This past summer, Leize and I spent a lot of time in British Columbia. In fact, if you are following my live videos on Facebook, you might recall several entries that called attention to the massive fires that were raging through both the B.C mainland and Vancouver Island. While fires in the Northwest are not uncommon, this year’s events were unprecedented in terms of their scope and duration.
As I pondered the reasons for what we were observing, I naturally defaulted to the idea that, front and center, this was yet another manifestation of climate change. But just this morning I learned that there is another sinister player that appears to be be playing a major role in increasing the frequency and intensity of these wildfires.
Last month, CBC news revealed how British Columbia provincial rules actually require the destruction of fire-resistant aspen trees in order to make room for more valuable conifers. It turns out that trees like aspen and birch are incredibly fire-resistant, while, at the same time, they have far less commercial value compared to trees like pine and Douglas fir. For example, stands of aspen trees are actually referred to as “asbestos forests” by scientists who study wildfires.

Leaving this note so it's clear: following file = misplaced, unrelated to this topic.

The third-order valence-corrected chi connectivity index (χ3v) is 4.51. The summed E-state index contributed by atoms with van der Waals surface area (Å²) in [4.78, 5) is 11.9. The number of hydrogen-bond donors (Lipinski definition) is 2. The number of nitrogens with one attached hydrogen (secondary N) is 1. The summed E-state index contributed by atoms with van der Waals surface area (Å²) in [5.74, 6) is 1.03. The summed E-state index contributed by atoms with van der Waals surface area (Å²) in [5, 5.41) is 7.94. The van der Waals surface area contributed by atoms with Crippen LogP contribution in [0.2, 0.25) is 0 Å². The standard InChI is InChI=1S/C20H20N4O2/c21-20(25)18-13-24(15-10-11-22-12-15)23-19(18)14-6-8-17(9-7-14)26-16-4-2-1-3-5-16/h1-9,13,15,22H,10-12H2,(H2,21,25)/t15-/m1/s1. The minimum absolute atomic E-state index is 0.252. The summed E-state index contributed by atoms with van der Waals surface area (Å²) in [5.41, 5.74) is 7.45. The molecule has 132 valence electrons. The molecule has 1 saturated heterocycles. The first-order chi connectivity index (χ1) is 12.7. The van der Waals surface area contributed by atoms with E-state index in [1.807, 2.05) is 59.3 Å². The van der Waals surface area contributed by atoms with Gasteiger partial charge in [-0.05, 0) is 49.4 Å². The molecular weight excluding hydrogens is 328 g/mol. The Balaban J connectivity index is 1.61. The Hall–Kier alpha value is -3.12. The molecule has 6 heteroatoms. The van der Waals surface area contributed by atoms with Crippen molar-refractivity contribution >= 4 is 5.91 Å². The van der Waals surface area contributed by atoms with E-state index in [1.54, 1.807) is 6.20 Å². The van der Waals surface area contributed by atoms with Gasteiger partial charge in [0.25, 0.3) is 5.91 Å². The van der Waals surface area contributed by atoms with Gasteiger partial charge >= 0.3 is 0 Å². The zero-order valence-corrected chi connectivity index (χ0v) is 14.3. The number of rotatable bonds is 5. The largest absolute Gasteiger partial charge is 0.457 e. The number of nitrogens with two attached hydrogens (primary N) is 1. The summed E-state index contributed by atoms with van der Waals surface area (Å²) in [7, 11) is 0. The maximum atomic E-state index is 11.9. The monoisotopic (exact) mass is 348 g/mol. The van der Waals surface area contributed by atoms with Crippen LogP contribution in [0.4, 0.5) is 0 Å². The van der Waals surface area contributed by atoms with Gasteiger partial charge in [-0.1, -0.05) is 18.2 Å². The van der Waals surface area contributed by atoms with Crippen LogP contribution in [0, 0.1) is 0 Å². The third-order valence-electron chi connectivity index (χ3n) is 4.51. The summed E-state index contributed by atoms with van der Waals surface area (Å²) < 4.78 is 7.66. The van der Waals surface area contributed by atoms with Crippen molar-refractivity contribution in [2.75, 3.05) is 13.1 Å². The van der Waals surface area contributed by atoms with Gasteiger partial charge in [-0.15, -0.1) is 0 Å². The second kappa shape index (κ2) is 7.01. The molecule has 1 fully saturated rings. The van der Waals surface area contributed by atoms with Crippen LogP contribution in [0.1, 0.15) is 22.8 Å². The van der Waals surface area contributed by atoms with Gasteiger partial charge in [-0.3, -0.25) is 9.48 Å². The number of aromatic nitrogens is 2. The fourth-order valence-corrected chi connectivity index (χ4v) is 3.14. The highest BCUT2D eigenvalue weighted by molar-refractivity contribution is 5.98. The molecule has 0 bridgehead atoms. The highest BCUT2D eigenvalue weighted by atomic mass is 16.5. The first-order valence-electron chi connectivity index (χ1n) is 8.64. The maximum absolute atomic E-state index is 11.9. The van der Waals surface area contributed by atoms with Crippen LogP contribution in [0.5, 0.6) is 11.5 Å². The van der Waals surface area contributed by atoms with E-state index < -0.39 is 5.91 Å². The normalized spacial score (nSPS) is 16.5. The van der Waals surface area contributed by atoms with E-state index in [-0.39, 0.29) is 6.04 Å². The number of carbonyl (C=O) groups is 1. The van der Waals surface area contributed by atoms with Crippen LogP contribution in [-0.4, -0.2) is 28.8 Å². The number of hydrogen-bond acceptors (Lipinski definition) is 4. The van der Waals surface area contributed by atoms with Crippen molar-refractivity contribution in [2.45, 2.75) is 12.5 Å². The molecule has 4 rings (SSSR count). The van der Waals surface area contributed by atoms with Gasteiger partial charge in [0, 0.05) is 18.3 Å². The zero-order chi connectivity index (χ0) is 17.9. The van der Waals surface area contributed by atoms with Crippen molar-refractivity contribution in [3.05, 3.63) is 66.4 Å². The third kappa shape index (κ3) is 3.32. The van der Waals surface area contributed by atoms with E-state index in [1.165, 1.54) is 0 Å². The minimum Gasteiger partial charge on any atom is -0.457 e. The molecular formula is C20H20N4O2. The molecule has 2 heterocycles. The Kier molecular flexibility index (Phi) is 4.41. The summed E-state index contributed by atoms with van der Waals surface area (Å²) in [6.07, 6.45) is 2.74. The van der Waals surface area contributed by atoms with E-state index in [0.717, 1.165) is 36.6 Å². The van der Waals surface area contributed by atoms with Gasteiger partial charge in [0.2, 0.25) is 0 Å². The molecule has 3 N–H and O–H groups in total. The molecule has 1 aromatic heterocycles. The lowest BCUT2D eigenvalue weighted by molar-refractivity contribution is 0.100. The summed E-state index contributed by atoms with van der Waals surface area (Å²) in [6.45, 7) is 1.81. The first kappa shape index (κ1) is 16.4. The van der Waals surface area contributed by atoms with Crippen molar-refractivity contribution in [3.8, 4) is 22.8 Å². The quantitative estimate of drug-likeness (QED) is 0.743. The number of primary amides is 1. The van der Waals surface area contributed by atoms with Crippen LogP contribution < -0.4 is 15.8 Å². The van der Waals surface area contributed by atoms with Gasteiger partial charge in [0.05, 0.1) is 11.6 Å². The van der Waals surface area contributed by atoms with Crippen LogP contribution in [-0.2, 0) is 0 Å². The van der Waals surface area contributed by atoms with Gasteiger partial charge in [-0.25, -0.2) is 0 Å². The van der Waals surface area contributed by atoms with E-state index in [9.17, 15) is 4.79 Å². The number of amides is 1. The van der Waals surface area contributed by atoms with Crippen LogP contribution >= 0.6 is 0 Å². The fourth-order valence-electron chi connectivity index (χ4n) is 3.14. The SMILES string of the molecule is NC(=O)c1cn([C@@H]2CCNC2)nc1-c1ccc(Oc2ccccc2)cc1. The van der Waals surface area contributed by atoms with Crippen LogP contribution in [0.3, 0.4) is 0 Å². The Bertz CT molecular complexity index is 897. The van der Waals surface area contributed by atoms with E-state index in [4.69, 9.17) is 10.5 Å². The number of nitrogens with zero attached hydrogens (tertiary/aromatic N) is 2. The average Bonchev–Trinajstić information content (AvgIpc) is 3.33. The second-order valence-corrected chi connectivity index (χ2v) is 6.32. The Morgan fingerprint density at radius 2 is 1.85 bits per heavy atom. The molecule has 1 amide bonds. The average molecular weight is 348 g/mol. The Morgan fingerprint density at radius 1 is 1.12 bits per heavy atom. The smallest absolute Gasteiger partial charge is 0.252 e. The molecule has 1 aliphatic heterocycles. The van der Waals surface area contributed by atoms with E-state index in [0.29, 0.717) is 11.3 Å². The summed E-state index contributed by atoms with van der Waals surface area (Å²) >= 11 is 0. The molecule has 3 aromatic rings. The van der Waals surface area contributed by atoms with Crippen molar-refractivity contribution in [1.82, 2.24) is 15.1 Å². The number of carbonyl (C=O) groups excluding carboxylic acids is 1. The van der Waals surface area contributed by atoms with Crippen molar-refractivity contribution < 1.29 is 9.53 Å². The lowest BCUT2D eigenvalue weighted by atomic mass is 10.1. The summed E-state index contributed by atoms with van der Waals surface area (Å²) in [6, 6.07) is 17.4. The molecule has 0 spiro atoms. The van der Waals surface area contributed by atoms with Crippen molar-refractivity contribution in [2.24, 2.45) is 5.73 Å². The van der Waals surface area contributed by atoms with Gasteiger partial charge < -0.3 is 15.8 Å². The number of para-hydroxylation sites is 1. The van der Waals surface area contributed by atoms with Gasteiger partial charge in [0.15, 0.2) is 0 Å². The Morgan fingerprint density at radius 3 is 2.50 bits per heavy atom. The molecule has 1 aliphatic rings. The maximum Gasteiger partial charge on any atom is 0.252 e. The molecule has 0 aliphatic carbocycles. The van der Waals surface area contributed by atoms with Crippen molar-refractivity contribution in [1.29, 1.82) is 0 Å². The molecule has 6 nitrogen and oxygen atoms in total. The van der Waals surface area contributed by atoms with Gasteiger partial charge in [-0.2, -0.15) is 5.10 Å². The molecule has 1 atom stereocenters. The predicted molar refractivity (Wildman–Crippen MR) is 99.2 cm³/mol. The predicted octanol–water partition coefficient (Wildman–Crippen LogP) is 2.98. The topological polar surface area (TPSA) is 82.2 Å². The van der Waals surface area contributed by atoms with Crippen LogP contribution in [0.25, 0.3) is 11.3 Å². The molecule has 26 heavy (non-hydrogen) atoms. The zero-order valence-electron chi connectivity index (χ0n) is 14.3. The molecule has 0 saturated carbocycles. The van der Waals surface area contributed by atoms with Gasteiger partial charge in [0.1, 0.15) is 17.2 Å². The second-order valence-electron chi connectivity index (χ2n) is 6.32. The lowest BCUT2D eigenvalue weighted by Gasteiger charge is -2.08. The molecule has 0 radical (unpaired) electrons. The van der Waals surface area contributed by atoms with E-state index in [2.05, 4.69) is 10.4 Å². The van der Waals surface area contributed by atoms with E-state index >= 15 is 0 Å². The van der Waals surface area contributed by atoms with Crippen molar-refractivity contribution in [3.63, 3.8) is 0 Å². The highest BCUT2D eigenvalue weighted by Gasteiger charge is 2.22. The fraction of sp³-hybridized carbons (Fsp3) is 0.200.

But here’s the part of the story that is just too difficult to imagine. As regulations require getting rid of aspen and birch trees, the logging companies have resorted to using an herbicide that not only gets rid of the trees, but their root systems as well, all but totally precluding any ability of these trees to re-grow. And the herbicide they use is glyphosate. Yes, this is the same glyphosate we have been talking about over the past five years, the active ingredient in the product Roundup, that over the past three years has been sprayed across more than 42,000 hectares in British Columbia.
I commend the investigative reporter, Bethany Lindsay, for bringing this information to our awareness. Moving forward, we are going to reach out to her in hopes that she will join us for an interview on The Empowering Neurologist.
Meanwhile, here is the link to the CBC news article that I am hopeful you will read.